How To Build A Twelve-volt Swamp Cooler

How to build a twelve-volt swamp cooler

Evaporator coolers have been used for a long period of time.  They are energy efficient,
 and produce no harmful byproducts or pollution.

Modern swamp coolers are designed for operation at 120 volts AC.  There use in homes across America is primarily due to the fact that they use far less current than their counterpart the air-conditioner.  If one needs cooling in a remote area where line electricity is not available it is not practical to utilize a standard swamp cooler.  Generating AC current at 120 volts is inherently cost ineffective.
If one is generating their own power it is far easier to create twelve volts DC stored in batteries.  Solar panels, a poor man's generator, or a wind generator, can be utilized to create twelve volts DC.  Each unit has it's own inherent benefits. All can be used at once to create a self-sufficient power structure.
Most swamp coolers are constructed out of stamped sheet metal. It is a simple matter to remove the AC fan and the AC water pump and replace them with a twenty-four volt fan and a twelve-volt water pump.
The use of a 24 Volt fan motor is highly recommended because a 12-volt motor consumes too much electricity.
The torque of the twelve-volt motor generally found is so high that the current consumed is very inefficient.
A twenty-four volt motor will not produce a high torque when operated at 12 volts and its power consumption is halved. Yet there still is enough torque produced to turn a fan blade at a rate, which will produce a very usable amount of airflow. A 12-volt boat bilge pump can be used for the water pump. Smaller bilge pumps pull only 3/4 of an amp dc and can still pump water at a high rate. Because the airflow is so much reduced in our unit it is imperative to take advantage of the lower temperatures at night. The unit needs to run 24 hours per day. By reducing the cooled structures temperatures at night to a low level much of this coolness is stored in the building and carried through to the next day. Since energy conservation is our goal a simple timing circuit, which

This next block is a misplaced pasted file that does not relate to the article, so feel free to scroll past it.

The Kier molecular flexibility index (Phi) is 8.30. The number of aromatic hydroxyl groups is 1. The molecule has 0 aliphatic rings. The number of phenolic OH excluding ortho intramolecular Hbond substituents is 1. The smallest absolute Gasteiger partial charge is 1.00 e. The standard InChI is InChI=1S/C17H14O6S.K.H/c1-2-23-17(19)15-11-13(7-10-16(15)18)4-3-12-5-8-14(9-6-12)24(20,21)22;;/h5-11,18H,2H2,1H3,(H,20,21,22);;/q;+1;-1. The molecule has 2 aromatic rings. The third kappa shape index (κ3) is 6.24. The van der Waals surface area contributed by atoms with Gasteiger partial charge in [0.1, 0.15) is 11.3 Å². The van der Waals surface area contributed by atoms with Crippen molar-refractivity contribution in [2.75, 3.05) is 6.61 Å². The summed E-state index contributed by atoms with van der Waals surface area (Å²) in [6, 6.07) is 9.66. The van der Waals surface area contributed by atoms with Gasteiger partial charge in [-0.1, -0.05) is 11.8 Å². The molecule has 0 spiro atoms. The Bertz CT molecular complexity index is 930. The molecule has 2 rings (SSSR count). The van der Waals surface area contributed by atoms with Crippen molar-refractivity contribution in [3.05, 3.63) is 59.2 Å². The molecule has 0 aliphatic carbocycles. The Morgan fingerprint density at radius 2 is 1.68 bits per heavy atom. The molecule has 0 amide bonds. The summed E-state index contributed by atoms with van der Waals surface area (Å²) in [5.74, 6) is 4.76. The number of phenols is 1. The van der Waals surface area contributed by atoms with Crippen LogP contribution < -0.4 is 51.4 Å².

operates at twelve volts, can be utilized to turn our boat bilge pump off and on at regular intervals. This will not only reduce the power consumed but also prolong the life of the pump itself. A period of 4 minutes off and 1 to 2 minutes on is enough to fully saturate the coolers pads . Water consumption is reduced and can actually be monitored. A slightly cooler airflow is created by limiting the amount of water the pads receive.
The choice of your fan blade is critical for good operation. You must remove the large blower unit found in the cooler and replace it with a standard metal fan blade. Mount your 24-volt motor to the cooler chassis in an adequate fashion.  Aiming the blade downward to blow air into the structure. A venting assembly is recommended for good distribution of the airflow. The unit pictured below operates at 1.8 amps dc, 24 hours per day, keeps the trailer cooled to no more than 95 degrees Fahrenheit when out doors temperatures are as high as 125 degrees Fahrenheit. These measurements were taken with a high quality thermometer and recorded over several years. There is no question as to the accuracy here. Window coolers can be converted in a similar fashion but require the use of a double shaft 24 volt motor which utilizes twin auto blower blades.

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